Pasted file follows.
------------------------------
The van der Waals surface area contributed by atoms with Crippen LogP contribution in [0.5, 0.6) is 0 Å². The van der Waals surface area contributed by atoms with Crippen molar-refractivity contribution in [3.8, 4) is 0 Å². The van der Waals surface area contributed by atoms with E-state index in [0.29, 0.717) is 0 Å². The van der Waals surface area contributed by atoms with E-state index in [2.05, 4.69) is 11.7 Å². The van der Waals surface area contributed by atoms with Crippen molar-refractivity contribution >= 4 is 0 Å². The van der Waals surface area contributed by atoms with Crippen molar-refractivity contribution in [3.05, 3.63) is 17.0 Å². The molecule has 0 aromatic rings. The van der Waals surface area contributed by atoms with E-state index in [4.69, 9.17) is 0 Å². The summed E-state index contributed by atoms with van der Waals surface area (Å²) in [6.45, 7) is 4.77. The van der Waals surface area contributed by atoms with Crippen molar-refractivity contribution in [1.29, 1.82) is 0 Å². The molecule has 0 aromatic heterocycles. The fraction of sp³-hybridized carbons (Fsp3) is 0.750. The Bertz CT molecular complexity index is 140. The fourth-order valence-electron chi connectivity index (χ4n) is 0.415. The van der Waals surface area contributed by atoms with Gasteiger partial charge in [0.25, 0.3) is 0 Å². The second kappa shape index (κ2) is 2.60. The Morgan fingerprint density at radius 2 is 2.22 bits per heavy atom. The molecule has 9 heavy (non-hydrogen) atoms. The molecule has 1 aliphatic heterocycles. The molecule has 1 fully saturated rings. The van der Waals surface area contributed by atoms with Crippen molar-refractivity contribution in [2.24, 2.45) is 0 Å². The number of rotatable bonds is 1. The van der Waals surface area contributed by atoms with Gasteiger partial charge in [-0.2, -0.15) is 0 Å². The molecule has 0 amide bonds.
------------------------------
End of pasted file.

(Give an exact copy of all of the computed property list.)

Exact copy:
The van der Waals surface area contributed by atoms with Crippen LogP contribution in [0.5, 0.6) is 0 Å². The van der Waals surface area contributed by atoms with Crippen molar-refractivity contribution in [3.8, 4) is 0 Å². The van der Waals surface area contributed by atoms with E-state index in [0.29, 0.717) is 0 Å². The van der Waals surface area contributed by atoms with E-state index in [2.05, 4.69) is 11.7 Å². The van der Waals surface area contributed by atoms with Crippen molar-refractivity contribution >= 4 is 0 Å². The van der Waals surface area contributed by atoms with Crippen molar-refractivity contribution in [3.05, 3.63) is 17.0 Å². The molecule has 0 aromatic rings. The van der Waals surface area contributed by atoms with E-state index in [4.69, 9.17) is 0 Å². The summed E-state index contributed by atoms with van der Waals surface area (Å²) in [6.45, 7) is 4.77. The van der Waals surface area contributed by atoms with Crippen molar-refractivity contribution in [1.29, 1.82) is 0 Å². The molecule has 0 aromatic heterocycles. The fraction of sp³-hybridized carbons (Fsp3) is 0.750. The Bertz CT molecular complexity index is 140. The fourth-order valence-electron chi connectivity index (χ4n) is 0.415. The van der Waals surface area contributed by atoms with Gasteiger partial charge in [0.25, 0.3) is 0 Å². The second kappa shape index (κ2) is 2.60. The Morgan fingerprint density at radius 2 is 2.22 bits per heavy atom. The molecule has 9 heavy (non-hydrogen) atoms. The molecule has 1 aliphatic heterocycles. The molecule has 1 fully saturated rings. The van der Waals surface area contributed by atoms with Crippen molar-refractivity contribution in [2.24, 2.45) is 0 Å². The number of rotatable bonds is 1. The van der Waals surface area contributed by atoms with Gasteiger partial charge in [-0.2, -0.15) is 0 Å². The molecule has 0 amide bonds.